Wednesday, March 31, 2010

Verbosity with a Purpose

During revising we are encouraged to Cut Cut Cut. Concise prose is highly valued.

I see that, I really do. But I am a major fan of Dickens and Gabaldon. I like wordiness. The more sensuous the words on the page, the more I enjoy the book.

Partly this comes from my early childhood reading experiences. My Mama read Dr Seuss stories to me practically from birth, and I learned to read at age 4 by bugging my older bothers to share the books they were reading in school. Consequently, I had a VERY developed vocabulary and reading ability at a young age.

The summer before my fourth grade year I ran out of books. We lived 30 miles from the nearest library and only went into town once each month. I had read everything on the shelf at home as was driving my mother insane with whinging. Finally, in desperation, she pulled Shakespeare's Complete works off the shelf and challenged me to read it.

She said, "You won't understand it the first time you read it, but just go back and re-read it until you do understand."

She was looking for a good way to get me off her back. It worked. I grabbed the dictionary and the Works and disappeared for the remainder of the summer.

I read it, and read it and read it again. The first time it was mostly gobbeldy-gook. The second time I began to get a sense of the rhythm and flow. The third I began to grasp the plots, and by the fourth time through I was completely enamored with the elegance of the language and the power of the stories.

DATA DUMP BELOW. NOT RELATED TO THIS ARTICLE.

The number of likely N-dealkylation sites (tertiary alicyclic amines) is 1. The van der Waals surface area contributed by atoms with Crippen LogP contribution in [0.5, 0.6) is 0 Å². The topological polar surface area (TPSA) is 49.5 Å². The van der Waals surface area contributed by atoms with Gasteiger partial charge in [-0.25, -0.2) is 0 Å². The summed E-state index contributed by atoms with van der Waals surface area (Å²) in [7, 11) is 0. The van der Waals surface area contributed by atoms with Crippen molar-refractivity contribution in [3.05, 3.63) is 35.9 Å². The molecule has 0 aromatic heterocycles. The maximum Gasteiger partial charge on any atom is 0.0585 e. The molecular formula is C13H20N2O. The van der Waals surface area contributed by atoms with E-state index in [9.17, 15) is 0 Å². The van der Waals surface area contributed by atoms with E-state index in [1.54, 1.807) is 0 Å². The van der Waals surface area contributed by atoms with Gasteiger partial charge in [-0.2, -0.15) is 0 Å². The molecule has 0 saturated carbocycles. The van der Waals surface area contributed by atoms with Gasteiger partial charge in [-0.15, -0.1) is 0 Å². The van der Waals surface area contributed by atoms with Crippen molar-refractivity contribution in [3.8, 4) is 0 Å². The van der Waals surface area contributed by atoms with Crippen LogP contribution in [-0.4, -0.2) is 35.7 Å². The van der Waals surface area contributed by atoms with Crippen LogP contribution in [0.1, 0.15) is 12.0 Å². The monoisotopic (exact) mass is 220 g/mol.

In the end run, we must right what we know. I know and love words. My goal now is to communicate this well enough that others who feel the same will provide the market for what I write.

Of course I am still cutting, tightening and polishing my work. I just doubt that the word concise will ever be applied to my writing!

1 comment:

Doug Hagler said...

I wonder if you might go for concise storytelling. That is, instead of cutting beautiful verbiage that you've so cultivated, cut extraneous plot, scenes that don't matter to the core story, diversion and so on. So then you have a precisely focused story without significant fat on it, and you tell that story in a verbose way.

I get much more impatient with wandering plots than I do with fancy language. Shakespeare is a good example - there isn't much wasted time on stage because there can't be. Everything has to have meaning, right? (What's the quote - if there's a gun on stage, it should be fired by act 2?)

The movie adaptation of LotR is a good example for me. They cut parts of the story that weren't connected to Frodo and the Ring all over the place. They also focused things on Aragorn as a kind of parallel storyline (in my view), but loads of things fell to the cutting-room floor so to speak.

Given that, it's still an incredibly verbose set of films.

Maybe not a good example for someone who isn't a hysterical Tolkien fan-boy like me, but it comes to mind.